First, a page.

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Ignorance and Irony - Epilogue

July 17, 2017 03:53PM
Author’s Note: Big final shout out to Betsy and Roxey who both helped me so much with this story. Full disclosure: you may not like the ending. I am sorry in advance! I hope you have enjoyed this story! It is somewhat bittersweet to be posting the very last post. I guess I might have to write another one soon!


EPILOGUE
Pemberley, 1815

“Your Grace?”

“Yes, Jones?” the Duke asked distractedly as he sat in his plush chair, holding the most precious gift he had been granted by Elizabeth not four weeks prior, “What is it?”

“A Miss Anne De Bourgh to see Lady Elizabeth, sir,” Jones replied.

Elizabeth’s head lifted immediately from the book she had been reading, when she heard the announcement, she looked at her grandfather and said, “She is not her mother, Grandfather, she treated me well as a friend while I was in Hunsford. I understand from Charlotte that Anne was extremely ill when her mother visited.”

James only nodded, and said to Elizabeth, “This is your home, not mine. I will meet with her if you wish. As you said, she is not her mother.”

Elizabeth nodded to Jones to bring the young lady into her husband’s study. As she sat there watching her grandfather, Elizabeth could not help but smile at the turn of events the past three years.

Elizabeth and Darcy were married, as one can probably imagine, in less of a grand affair as Mrs. Bennet wanted but more of an affair than either Darcy or Elizabeth wanted. They married quietly from Heythrop’s chapel at the request of James. It was a beautiful event. Elizabeth and Darcy allowed Mrs. Bennet to decorate and plan to her heart’s content. Between Mrs. Gardiner and Mrs. Reynolds, she was able to come up with an elegant yet simple affair, about which neither the bride nor the groom had any reason to complain. “In only a few weeks too”, Mrs. Bennett could oft be heard saying to her friends long after the momentous year of marriages for her daughters and niece.

For a while, no one knew, except Thomas of course, what James spoke with Fanny about that first day they met and walked in the garden. About a year after Elizabeth and Darcy married, they all found out that he had offered the use of the dowager cottage to Fanny and Thomas for as long as they wanted it free of rent or any type of bills. When the Collins’ informed Thomas that they had birthed the next heir to Longbourn, Mr. Bennet and Mrs. Bennet promptly removed to Heythrop Park. Mrs. Bennet was so excited at refinishing the dowager house that she did not have time to mourn the loss of Longbourn. After all, the Dowager Cottage was somewhat two times larger than Longbourn.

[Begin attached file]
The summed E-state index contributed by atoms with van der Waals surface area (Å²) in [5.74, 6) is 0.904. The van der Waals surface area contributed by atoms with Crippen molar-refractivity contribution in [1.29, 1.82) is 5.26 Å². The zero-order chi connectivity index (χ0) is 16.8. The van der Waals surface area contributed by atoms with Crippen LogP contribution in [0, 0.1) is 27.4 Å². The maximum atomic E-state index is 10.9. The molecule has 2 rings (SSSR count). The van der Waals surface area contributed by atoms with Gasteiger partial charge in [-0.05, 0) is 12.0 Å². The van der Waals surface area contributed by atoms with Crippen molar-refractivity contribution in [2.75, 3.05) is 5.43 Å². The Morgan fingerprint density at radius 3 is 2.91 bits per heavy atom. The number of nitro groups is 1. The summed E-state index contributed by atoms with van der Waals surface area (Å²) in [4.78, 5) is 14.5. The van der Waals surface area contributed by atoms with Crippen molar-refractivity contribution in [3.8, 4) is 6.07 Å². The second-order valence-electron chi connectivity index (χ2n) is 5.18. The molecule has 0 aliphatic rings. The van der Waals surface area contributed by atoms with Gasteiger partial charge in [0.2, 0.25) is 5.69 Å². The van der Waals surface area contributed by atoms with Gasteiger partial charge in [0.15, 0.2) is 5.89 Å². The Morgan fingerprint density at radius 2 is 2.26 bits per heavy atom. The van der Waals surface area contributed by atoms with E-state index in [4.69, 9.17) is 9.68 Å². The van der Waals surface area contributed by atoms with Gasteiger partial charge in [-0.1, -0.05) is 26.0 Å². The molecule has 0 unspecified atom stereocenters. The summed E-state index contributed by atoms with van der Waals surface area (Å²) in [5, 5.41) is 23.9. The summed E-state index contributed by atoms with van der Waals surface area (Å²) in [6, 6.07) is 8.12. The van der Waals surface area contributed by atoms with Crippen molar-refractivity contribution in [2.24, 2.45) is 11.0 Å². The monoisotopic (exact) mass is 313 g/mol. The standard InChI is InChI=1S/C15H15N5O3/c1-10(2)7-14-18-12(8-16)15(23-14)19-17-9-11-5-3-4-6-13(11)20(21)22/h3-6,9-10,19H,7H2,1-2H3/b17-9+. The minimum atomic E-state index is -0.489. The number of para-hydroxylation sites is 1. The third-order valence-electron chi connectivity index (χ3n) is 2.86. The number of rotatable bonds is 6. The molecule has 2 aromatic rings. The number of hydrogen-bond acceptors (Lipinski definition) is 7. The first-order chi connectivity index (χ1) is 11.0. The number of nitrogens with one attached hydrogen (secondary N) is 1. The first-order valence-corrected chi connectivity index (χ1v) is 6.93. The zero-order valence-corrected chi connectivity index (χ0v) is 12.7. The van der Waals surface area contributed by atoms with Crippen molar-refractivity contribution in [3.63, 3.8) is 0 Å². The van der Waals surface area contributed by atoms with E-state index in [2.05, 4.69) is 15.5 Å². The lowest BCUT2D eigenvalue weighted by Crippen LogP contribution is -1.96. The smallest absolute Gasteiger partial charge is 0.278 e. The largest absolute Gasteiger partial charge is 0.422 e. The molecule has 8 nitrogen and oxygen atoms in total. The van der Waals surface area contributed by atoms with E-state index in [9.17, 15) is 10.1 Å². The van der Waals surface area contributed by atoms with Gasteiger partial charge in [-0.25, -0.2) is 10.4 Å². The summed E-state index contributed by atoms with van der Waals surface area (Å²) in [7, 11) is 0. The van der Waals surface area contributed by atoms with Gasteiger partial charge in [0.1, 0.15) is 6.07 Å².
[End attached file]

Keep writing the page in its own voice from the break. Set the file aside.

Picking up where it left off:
In fact, His Grace’s offer to allow Mrs. Bennet and her husband to live with him at Heythrop Park, or if they chose, to live in the dowager cottage whenever they chose for however long they chose, had a fairly large effect on Mrs. Bennet. During the engagement period, the family was astonished to see Mrs. Bennet calm down. During the planning at Heythrop, she only had one or two flutterings of her nerves and in both situations the family felt they were deserved.

Mr. Bennet had made handsome profits on some investments under some guidance of the Duke and Darcy during that first year and continued to do so after they moved to Oxford. By the time he and his wife moved to the Cottage, he had made enough profit to barely feel the loss of Longbourn’s income. As the years would progress, he continued to find amusements in investing and made a few rather sound financial decisions. As it was, when Catherine was ready to marry he had increased her dowry significantly. When Lydia married, he had stored away almost a solid £2,000 for her dowry.